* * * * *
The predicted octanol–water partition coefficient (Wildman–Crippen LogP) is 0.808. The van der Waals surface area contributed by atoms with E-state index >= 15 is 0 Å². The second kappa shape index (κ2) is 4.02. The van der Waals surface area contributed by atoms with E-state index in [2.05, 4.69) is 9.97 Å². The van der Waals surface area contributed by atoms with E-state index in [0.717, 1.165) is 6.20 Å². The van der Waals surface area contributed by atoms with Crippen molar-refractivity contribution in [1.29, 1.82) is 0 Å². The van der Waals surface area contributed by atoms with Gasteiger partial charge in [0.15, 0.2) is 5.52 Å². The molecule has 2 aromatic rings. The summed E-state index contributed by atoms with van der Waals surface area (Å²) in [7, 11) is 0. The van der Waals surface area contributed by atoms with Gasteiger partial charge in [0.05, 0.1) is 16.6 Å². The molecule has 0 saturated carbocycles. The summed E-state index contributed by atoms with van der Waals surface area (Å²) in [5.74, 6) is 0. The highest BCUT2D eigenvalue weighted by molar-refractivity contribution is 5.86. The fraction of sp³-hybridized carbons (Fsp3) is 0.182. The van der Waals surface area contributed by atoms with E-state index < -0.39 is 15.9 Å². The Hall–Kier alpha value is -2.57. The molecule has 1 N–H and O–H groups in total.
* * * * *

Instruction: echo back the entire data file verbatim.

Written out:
The predicted octanol–water partition coefficient (Wildman–Crippen LogP) is 0.808. The van der Waals surface area contributed by atoms with E-state index >= 15 is 0 Å². The second kappa shape index (κ2) is 4.02. The van der Waals surface area contributed by atoms with E-state index in [2.05, 4.69) is 9.97 Å². The van der Waals surface area contributed by atoms with E-state index in [0.717, 1.165) is 6.20 Å². The van der Waals surface area contributed by atoms with Crippen molar-refractivity contribution in [1.29, 1.82) is 0 Å². The van der Waals surface area contributed by atoms with Gasteiger partial charge in [0.15, 0.2) is 5.52 Å². The molecule has 2 aromatic rings. The summed E-state index contributed by atoms with van der Waals surface area (Å²) in [7, 11) is 0. The van der Waals surface area contributed by atoms with Gasteiger partial charge in [0.05, 0.1) is 16.6 Å². The molecule has 0 saturated carbocycles. The summed E-state index contributed by atoms with van der Waals surface area (Å²) in [5.74, 6) is 0. The highest BCUT2D eigenvalue weighted by molar-refractivity contribution is 5.86. The fraction of sp³-hybridized carbons (Fsp3) is 0.182. The van der Waals surface area contributed by atoms with E-state index < -0.39 is 15.9 Å². The Hall–Kier alpha value is -2.57. The molecule has 1 N–H and O–H groups in total.